It could well be that in the raging battle over value added tax (VAT) on petroleum products, those who have coalesced around its short-term negative socioeconomic impact will carry the day.
But what will be the cost? Who will be the real loser? Is the whole project about national debt? Does the VAT portend any socioeconomic well-being for Akinyi, Fatuma and Mwikali?
In this matter, are there roads that must not be followed, however smooth? Is it a case of a bad policy or a severe scarcity of politicians courageous enough to speak the truth?
From the outset, the trend where Parliament has been distinguished by the haste to pass politically convenient laws while viciously protecting unjustifiable perks for MPs is consistent with a system deliberately focused on excluding the larger majority from meaningful economic participation through Machiavellian deception.
This is a system where the few politically strong amass what they can as the majority are tranquillised with political rhetoric as they suffer what they must.
VAT is charged on legally identified goods, services and supplies. Under the VAT Act 2013, petroleum products were exempted from the tax up to August 31, 2016. In June 2016, the exemption was extended to August 31, 2018.
By law, petroleum products are subject to VAT effective September 1, 2018. However, through the Finance Bill 2018, the National Assembly has proposed to further extend the transition period by two years to September 1, 2020. This Bill is yet to be presented to the President for assent.
HUGE BUDGET DEFICIT
The national Budget for the 2018/19 financial year (passed by the same National Assembly) projected revenue proposals that included Sh35 billion from VAT to be levied from petroleum products effective September 1, 2018. If this Bill is assented to, the Sh35 billion now becomes a huge budget deficit.
And that is not all. In a manner that can only be described as an attempt at deceiving the electorate, the Finance Bill 2018 further removed tax policy measures with a negative revenue impact of another Sh13.6 billion. Earlier, during deliberations for the Appropriation Bill 2018, the National Assembly provided for an additional Sh18.9 billion expenditure — most probably with an eye on their perks. The implication is that Kenyans have to contend with a budget deficit of Sh70 billion in 2018/19.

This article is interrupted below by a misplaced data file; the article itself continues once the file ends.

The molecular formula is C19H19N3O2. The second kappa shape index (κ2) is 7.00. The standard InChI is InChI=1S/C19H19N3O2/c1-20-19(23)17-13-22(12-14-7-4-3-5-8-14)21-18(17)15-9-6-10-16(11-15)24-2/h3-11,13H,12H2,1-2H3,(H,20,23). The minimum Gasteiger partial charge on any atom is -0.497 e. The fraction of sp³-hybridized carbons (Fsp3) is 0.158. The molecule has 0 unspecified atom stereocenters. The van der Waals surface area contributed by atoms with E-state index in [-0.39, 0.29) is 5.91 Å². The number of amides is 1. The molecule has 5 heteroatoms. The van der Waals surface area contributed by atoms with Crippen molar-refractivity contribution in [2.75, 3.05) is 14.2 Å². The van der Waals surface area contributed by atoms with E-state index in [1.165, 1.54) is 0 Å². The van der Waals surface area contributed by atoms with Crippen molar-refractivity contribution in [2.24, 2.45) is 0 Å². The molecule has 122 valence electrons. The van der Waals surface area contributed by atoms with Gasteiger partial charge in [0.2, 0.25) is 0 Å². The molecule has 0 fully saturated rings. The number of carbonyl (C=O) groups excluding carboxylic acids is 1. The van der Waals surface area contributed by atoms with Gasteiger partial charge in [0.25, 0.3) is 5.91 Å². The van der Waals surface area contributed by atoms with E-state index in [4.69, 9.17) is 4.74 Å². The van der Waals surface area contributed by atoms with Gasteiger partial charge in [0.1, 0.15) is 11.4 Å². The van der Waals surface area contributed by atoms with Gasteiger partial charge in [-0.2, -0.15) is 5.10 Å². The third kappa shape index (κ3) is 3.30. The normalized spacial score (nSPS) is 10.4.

We are some three months into the financial year. At the national government level, ministries, departments and agencies have already commenced their annual programmes and projects as per the Budget passed in June.
The same case applies to the county governments and the constitutional independent bodies, including the Judiciary, National Assembly and the IEBC. Neither the National Assembly nor the Judiciary, who have stopped this revenue collection, have suggested how to bridge the gap in their own exorbitant budgets.
With the gusto the MPs have displayed, one would have expected them to identify some of their allowances for immediate freeze. An example is CDF, identified as manifesting a clear constitutional conflict of interest between oversight and management of public funds.
The options for the National Treasury are now not only limited, but effectively more painful for ‘Wanjiku’. They include expenditure cuts for critical but politically less sensitive development projects and social services to the tune of Sh70 billion or increased borrowing, piling up debt.
Alternatively, the Treasury can increase rates for other tax heads such as pay as you earn (PAYE), corporation tax and excise duty. The last and most painful option would be raising VAT for other services from 16 to 18 per cent like the other East African Community states.
Economists have warned that imposing a heavier burden on VAT payers will further choke struggling industries, hence jeopardise the job creation dream for the ballooning jobless youth.
Is the Treasury levying VAT to pay debt? An in-depth study of the Appropriation Bill 2018 would show that the projected revenue from fuel VAT is intended for projects to improve the GDP and standards of living for the least privileged.
The much-maligned national debt has been incurred to upgrade roads, airports, seaports, railways and energy generation, without which the vision of a prosperous Kenya will become a mirage.
For Kenya to ever realise prosperity as known and enjoyed in the developed world, our leaders must stop deceptive rhetoric and mobilise the citizenry to pay the painful price of development. This is the legacy our children need.
Mr Kiraithe is the Government Spokesperson